“In HFT, innovation is critical”Investment Banks tend to be much slower to move and much more risk adverse. They are more reluctant to be the first to try something. Once an innovation take hold and a few banks are using it, others often want to not be left behind. The area they are most interested in is saving money. Banks are very process orientated and over time many of these processes have been automated in IT systems. IT costs banks a lot of money and efficiency gains are important to them. Efficiency improvement helps them offer better services, for less money. What would you say are the main differences between programming for finance tech and other enterprise technologies? Finance is a fairly dry subject. Being risk adverse, the last thing you want is too much excitement. There is less emphasis on look and feel and more emphasis on functionality. On the plus side, one thing banks do have is money, and they can pay 33% to 50% more in terms of salary for the same job and you get to work on more expensive systems.
“It is next to impossible to find a female Java developer with ten years fintech experience.”IMHO, one of the challenges which face banks is how to improve diversity to ensure they have the best talent available. Banks have a lot of difficulty attracting and retaining women in IT, much more so than other areas of IT. It is next to impossible to find a female Java developer with ten years fintech experience. If you are a woman with ten years fintech and Java experience, I would be very happy to hear from you. What kind of problems are you needing to reproduce frequently in order to get the tech right? And what are the advantages to determinism in finance-related programming? The key problem I try to solve is having a deterministic system, both in terms of behaviour and latencies. In finance, a single business unit can turn over billions of dollars in a day. Even the smallest error can cost a lot of money and a big error can mean the end of your business in minutes. You want a system which behaves in a well understood manner, and if there is an error, you want to a complete history of exactly why or why not the system performed an action. You need a very cheap way to record everything, every input and output, with detailed timestamps to see delays in micro-seconds.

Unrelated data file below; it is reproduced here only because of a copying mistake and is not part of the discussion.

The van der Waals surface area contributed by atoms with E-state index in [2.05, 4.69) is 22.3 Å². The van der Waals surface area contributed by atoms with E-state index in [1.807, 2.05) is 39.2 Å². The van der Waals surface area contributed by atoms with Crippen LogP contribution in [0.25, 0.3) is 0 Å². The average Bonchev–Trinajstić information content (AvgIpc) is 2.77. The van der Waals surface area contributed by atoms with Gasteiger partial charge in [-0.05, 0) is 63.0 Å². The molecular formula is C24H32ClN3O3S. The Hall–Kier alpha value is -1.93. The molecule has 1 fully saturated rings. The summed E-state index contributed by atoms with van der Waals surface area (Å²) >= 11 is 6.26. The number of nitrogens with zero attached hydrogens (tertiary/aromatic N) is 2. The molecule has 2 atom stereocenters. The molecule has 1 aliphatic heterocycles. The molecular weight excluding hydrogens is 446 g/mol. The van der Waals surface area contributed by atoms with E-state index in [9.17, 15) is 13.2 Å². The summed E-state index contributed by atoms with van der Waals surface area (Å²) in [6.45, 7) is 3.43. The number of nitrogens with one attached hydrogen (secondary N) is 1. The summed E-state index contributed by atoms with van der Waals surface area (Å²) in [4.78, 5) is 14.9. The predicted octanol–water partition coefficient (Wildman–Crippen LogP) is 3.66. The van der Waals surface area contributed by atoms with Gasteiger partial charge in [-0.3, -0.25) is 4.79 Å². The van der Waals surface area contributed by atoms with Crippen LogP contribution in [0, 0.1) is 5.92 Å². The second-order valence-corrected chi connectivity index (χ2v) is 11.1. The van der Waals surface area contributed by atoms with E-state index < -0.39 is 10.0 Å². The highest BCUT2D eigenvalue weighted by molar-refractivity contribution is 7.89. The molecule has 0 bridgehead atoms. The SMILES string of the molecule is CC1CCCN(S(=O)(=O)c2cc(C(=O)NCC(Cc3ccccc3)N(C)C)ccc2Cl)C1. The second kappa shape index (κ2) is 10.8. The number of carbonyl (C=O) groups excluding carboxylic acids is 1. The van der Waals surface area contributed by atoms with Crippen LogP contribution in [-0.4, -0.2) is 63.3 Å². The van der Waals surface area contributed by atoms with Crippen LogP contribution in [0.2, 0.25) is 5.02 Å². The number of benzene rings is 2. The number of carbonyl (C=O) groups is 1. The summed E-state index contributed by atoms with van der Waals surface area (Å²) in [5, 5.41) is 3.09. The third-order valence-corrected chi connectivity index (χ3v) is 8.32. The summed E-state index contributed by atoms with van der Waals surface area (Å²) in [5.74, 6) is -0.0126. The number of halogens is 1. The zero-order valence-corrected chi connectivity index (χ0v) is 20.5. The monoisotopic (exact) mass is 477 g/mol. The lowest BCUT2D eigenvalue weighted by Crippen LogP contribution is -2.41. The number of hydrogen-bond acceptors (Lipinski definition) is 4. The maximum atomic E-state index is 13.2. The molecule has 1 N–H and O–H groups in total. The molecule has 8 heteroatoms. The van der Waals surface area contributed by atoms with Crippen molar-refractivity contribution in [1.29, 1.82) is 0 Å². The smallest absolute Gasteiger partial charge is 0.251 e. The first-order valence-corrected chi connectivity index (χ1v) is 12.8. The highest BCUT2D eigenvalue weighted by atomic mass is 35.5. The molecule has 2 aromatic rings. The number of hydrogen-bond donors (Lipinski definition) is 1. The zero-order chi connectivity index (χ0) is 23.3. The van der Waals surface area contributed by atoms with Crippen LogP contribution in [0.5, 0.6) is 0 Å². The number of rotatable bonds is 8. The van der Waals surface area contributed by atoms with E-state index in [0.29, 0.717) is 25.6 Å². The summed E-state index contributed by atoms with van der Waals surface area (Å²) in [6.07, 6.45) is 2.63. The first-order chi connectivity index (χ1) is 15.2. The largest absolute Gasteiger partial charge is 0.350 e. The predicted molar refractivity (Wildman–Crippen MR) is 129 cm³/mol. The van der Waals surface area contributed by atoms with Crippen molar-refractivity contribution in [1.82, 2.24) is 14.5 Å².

JAX Finance is a conference dedicated to Technology in Finance. The two-day event will take place at the heart of the international finance industry in the City of London on 28 and 29 April, 2015. A must-attend for everyone working in finance tech, the JAX Finance will help developers and technical stakeholders build better software and innovative business systems in their industry.The advantage of such a model is that you can have systems which are much more responsive; for example around 100 micro-second latencies 90% of the time, external to your network, is not unusual in Java. The systems are designed to handle very high loads, e.g. peaks of 25 million transactions per second. Also they can turn over incomprehensible amounts of money which can be amazing to watch when it works. Nowhere does latency matter more than in financial IT systems. In your experience, what are the most common causes of high latency? IMHO, the most common causes of latency are poor measurement. You can’t fix what you can’t see. A common mistake is to only look at throughput or it’s inverse, average latency. This can hide some appalling latencies.